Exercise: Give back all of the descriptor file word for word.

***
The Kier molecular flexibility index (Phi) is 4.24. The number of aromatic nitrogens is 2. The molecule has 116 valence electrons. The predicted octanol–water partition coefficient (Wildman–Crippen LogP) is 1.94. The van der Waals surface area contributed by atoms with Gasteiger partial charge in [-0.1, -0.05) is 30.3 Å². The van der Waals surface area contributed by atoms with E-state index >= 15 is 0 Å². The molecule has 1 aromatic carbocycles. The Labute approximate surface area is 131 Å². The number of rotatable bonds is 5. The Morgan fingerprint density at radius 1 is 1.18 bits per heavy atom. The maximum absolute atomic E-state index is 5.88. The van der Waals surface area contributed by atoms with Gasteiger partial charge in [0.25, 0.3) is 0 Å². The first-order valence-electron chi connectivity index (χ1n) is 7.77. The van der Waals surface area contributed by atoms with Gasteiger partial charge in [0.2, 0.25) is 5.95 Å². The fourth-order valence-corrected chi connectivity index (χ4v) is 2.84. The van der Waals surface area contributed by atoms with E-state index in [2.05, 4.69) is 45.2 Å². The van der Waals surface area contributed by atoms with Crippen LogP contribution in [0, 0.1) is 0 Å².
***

The Kier molecular flexibility index (Phi) is 4.24. The number of aromatic nitrogens is 2. The molecule has 116 valence electrons. The predicted octanol–water partition coefficient (Wildman–Crippen LogP) is 1.94. The van der Waals surface area contributed by atoms with Gasteiger partial charge in [-0.1, -0.05) is 30.3 Å². The van der Waals surface area contributed by atoms with E-state index >= 15 is 0 Å². The molecule has 1 aromatic carbocycles. The Labute approximate surface area is 131 Å². The number of rotatable bonds is 5. The Morgan fingerprint density at radius 1 is 1.18 bits per heavy atom. The maximum absolute atomic E-state index is 5.88. The van der Waals surface area contributed by atoms with Gasteiger partial charge in [0.25, 0.3) is 0 Å². The first-order valence-electron chi connectivity index (χ1n) is 7.77. The van der Waals surface area contributed by atoms with Gasteiger partial charge in [0.2, 0.25) is 5.95 Å². The fourth-order valence-corrected chi connectivity index (χ4v) is 2.84. The van der Waals surface area contributed by atoms with E-state index in [2.05, 4.69) is 45.2 Å². The van der Waals surface area contributed by atoms with Crippen LogP contribution in [0, 0.1) is 0 Å².